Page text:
Praise the positive. When I lived in Brazil, it was a whole new world. Everything was different, right down to how to take a shower. For several months, the only time my roommates spoke to me was to tell me what I had done wrong in the apartment. I was also learning a new language, and the only comments were on my mistakes. It was so disheartening, and I felt like I never did anything right.
I was an adult; imagine how hard that is to hear as a child. 

As a perfectionist, I tend to see what HASN’T been finished, what’s wrong, what they missed. And I tend to only point out those things. “You haven’t brushed your teeth/done your dishes/finished your homework/made your bed.” I’ve been working really hard on saying, “Thanks for getting dressed. Please comb your hair.” Instead of a critique of what they are failing at, I praise first, then make a polite request. I’m a down to business, let’s get going, to the point, efficient girl, and this takes concentrated effort on my part. 

Reframe No Into an Action Statement. Has anyone ever told you NOT to do something and you thought, “But what am I SUPPOSED to do?” I think kids feel that way a lot. What seems obvious to us is not always obvious to them. Rephrase so you’re telling them what you want them to do, instead of telling them what not to do. Instead of “Don’t jump around like a maniac.” Try, “Please keep your feet on the floor.” Instead of, “No yelling!”, try “Please keep your voices as quiet as mine.” Because yelling is relative if you are a kid:



“Is This Ok?”

“Can I talk like this?”

“(oh you meant this. got it.)”

Focus on Their Positive Qualities. So many of my daughter’s teachers and authority figures adore her. I mean they ask to adopt her, or at least borrow her for a while. My thought is usually, “That’s because you don’t live with her.” She is sparkly, vibrant, affectionate, funny, befriends everyone, and makes you feel special. I have to stop and change my glasses. I take off the critical glasses that see her challenging behaviors and put on my love glasses. I try to focus on her many, many, many wonderful qualities. It’s not always easy, but when I do, she soaks up every last bit of it.


How to do this

Change is overwhelming. Don’t tackle this whole list at once. Pick one, whichever one you think will make the biggest impact with your children and focus on that for a month until it becomes natural. Then pick another one to try out. Don’t beat yourself up. That doesn’t help. Pick one and move forward. Apologize to your kids and hug them.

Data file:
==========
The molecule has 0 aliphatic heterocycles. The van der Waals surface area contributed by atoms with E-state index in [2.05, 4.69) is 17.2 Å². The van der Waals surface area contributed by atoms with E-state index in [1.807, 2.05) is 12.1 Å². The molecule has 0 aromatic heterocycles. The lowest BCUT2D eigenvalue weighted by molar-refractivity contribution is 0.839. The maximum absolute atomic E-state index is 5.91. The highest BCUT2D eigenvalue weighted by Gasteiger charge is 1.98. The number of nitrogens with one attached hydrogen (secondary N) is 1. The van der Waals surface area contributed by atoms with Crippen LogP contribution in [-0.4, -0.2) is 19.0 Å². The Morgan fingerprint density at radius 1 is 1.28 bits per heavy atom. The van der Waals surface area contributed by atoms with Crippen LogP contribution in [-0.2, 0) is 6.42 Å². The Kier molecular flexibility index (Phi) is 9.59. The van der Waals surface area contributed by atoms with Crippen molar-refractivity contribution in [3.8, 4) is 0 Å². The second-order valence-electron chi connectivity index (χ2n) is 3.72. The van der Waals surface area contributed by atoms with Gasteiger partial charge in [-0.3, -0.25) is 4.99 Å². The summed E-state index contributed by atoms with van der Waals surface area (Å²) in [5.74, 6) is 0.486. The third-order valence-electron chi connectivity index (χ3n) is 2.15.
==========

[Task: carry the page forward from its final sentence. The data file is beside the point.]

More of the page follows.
I’m far from perfect as a parent. Even though I know all these tips and practice them at times, I slip into drill sergeant mode when I’m in a hurry, stressed, overwhelmed, tired and outnumbered, which is 99% of the time. Then my kids start digging in their heels and it gets even harder, and I get madder and they get in trouble and it’s a vicious cycle that I can break. That’s when I stop and make a conscious direction change. I apologize to my kids for being being an evil dictator, and I start over.

If you want more help, my favorite resource is this book. If there were ever an owner’s manual for people, this is it. I can’t recommend it more highly. It’s not just helpful with children, it’s helpful for all the people in your life. If I could only have one parenting manual ever, this would be it. The author has a podcast and a website full of helpful content here

I wrote this post as a reminder to myself of the ways I am a better parent when I am a conscious parent. My daughter has been really defiant lately, and I know it’s because I’m not doing my part. She is telling me through her actions that I’m not getting this right. Instead of balling up my fists and saying, “Too bad! I’m the mom and you have to do what I say cause I’m the boss of you!” I say, “Challenge accepted.” I can do better.

4 thoughts on “11 Surprising Tips That Will Make the Strong-Willed Child More Cooperative”

  1. So many awesome ideas! Some of these we have tried before and they have made a big difference with our kids. I am excited to try some of the others. Thanks!